The behaviors discussed so far provide for the ability of individual birds to fly and participate in happy aimless flocking. But to combine flock simulations with other animated action, we need more direct control over the flock. We would like to direct specific action at specific times (for example, "the flock enters from the left at :02.3 seconds into the sequence, turns to fly directly upward at :03.5, and is out of the frame at :04.0").
The current implementation of the boid model has several facilities to direct the motion and timing of the flock action. First, the simulations are run under the control of a general-purpose animation scripting system . The details of that scripting system are not relevant here except that, in addition to the typical interactive motion control facilities, it provides the ability to schedule the invocation of user-supplied software (such as the flock model) on a frame-by-frame basis. This scripting facility is the basic tool used to describe the timing of various flock actions. It also allows flexible control over the time-varying values of parameters, which can be passed down to the simulation software. Finally the script is used to set up and animate all nonbehavioral aspects of the scene, such as backgrounds, lighting, camera motion, and other visible objects.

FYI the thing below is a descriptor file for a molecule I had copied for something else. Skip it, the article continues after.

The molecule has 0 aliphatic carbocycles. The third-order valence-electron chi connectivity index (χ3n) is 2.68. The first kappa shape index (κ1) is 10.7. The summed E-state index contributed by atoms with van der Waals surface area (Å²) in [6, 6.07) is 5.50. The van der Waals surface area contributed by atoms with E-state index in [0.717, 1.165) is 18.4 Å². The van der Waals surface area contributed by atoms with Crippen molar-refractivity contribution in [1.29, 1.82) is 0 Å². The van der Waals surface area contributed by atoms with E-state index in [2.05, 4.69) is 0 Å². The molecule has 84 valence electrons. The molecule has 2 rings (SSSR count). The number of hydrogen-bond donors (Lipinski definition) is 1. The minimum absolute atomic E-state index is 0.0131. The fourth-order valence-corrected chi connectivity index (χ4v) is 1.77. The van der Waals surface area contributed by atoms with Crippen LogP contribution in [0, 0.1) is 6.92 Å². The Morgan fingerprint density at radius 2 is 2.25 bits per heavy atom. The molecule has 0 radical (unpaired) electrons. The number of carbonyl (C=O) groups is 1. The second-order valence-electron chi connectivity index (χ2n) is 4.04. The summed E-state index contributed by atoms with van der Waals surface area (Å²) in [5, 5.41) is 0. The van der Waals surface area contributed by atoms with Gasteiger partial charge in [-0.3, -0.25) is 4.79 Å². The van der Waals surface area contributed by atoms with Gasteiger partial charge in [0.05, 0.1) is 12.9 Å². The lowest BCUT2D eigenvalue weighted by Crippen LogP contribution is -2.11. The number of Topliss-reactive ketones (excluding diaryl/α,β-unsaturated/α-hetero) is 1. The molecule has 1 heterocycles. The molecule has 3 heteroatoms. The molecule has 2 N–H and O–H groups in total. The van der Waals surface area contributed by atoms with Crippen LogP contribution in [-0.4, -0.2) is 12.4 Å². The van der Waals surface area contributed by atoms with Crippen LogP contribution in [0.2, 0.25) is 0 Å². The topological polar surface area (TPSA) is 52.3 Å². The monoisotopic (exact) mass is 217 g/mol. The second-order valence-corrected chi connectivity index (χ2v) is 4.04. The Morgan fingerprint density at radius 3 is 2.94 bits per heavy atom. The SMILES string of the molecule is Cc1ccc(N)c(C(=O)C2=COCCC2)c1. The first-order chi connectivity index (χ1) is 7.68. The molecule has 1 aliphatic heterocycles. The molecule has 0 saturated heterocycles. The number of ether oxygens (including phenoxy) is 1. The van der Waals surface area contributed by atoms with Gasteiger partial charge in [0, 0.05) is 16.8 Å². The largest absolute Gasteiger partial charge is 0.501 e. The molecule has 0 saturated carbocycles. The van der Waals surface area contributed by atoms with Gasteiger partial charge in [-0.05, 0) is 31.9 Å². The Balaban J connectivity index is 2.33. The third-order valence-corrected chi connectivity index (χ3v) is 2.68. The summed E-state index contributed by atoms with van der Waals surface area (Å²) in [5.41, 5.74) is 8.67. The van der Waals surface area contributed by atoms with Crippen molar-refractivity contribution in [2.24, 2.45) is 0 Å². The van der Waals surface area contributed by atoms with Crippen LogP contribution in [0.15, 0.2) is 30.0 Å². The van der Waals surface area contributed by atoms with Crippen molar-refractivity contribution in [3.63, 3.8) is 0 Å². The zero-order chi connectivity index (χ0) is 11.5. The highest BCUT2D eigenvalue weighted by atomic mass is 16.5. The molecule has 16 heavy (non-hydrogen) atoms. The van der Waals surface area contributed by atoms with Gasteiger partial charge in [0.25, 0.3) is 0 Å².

The primary tool for scripting the flock's path is the migratory urge built into the boid model. In the current model this urge is specified in terms of a global target, either as a global direction (as in "going Z for the winter") or as a global position-a target point toward which all birds fly. The model computes a bounded acceleration that incrementally turns the boid toward its migratory target.